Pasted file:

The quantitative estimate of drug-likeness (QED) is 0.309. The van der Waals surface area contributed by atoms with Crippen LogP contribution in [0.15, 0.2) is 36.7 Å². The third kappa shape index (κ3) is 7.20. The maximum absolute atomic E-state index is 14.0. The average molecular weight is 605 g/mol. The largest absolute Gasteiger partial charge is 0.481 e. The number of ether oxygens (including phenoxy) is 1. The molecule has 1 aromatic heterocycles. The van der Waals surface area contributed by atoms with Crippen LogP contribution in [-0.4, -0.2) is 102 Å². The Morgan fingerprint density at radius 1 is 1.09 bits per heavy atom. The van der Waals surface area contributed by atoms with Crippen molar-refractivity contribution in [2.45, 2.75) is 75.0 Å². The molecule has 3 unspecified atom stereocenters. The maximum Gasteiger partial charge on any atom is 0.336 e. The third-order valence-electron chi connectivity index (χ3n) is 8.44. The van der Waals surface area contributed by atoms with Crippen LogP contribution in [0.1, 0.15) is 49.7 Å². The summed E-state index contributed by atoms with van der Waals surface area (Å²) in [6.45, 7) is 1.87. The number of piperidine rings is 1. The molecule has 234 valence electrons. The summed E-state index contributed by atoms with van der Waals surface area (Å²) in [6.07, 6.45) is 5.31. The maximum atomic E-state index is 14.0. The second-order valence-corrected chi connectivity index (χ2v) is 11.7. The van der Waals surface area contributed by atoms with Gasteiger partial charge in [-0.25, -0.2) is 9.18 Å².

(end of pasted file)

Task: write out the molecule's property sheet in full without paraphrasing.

The quantitative estimate of drug-likeness (QED) is 0.309. The van der Waals surface area contributed by atoms with Crippen LogP contribution in [0.15, 0.2) is 36.7 Å². The third kappa shape index (κ3) is 7.20. The maximum absolute atomic E-state index is 14.0. The average molecular weight is 605 g/mol. The largest absolute Gasteiger partial charge is 0.481 e. The number of ether oxygens (including phenoxy) is 1. The molecule has 1 aromatic heterocycles. The van der Waals surface area contributed by atoms with Crippen LogP contribution in [-0.4, -0.2) is 102 Å². The Morgan fingerprint density at radius 1 is 1.09 bits per heavy atom. The van der Waals surface area contributed by atoms with Crippen molar-refractivity contribution in [2.45, 2.75) is 75.0 Å². The molecule has 3 unspecified atom stereocenters. The maximum Gasteiger partial charge on any atom is 0.336 e. The third-order valence-electron chi connectivity index (χ3n) is 8.44. The van der Waals surface area contributed by atoms with Crippen LogP contribution in [0.1, 0.15) is 49.7 Å². The summed E-state index contributed by atoms with van der Waals surface area (Å²) in [6.45, 7) is 1.87. The number of piperidine rings is 1. The molecule has 234 valence electrons. The summed E-state index contributed by atoms with van der Waals surface area (Å²) in [6.07, 6.45) is 5.31. The maximum atomic E-state index is 14.0. The second-order valence-corrected chi connectivity index (χ2v) is 11.7. The van der Waals surface area contributed by atoms with Gasteiger partial charge in [-0.25, -0.2) is 9.18 Å².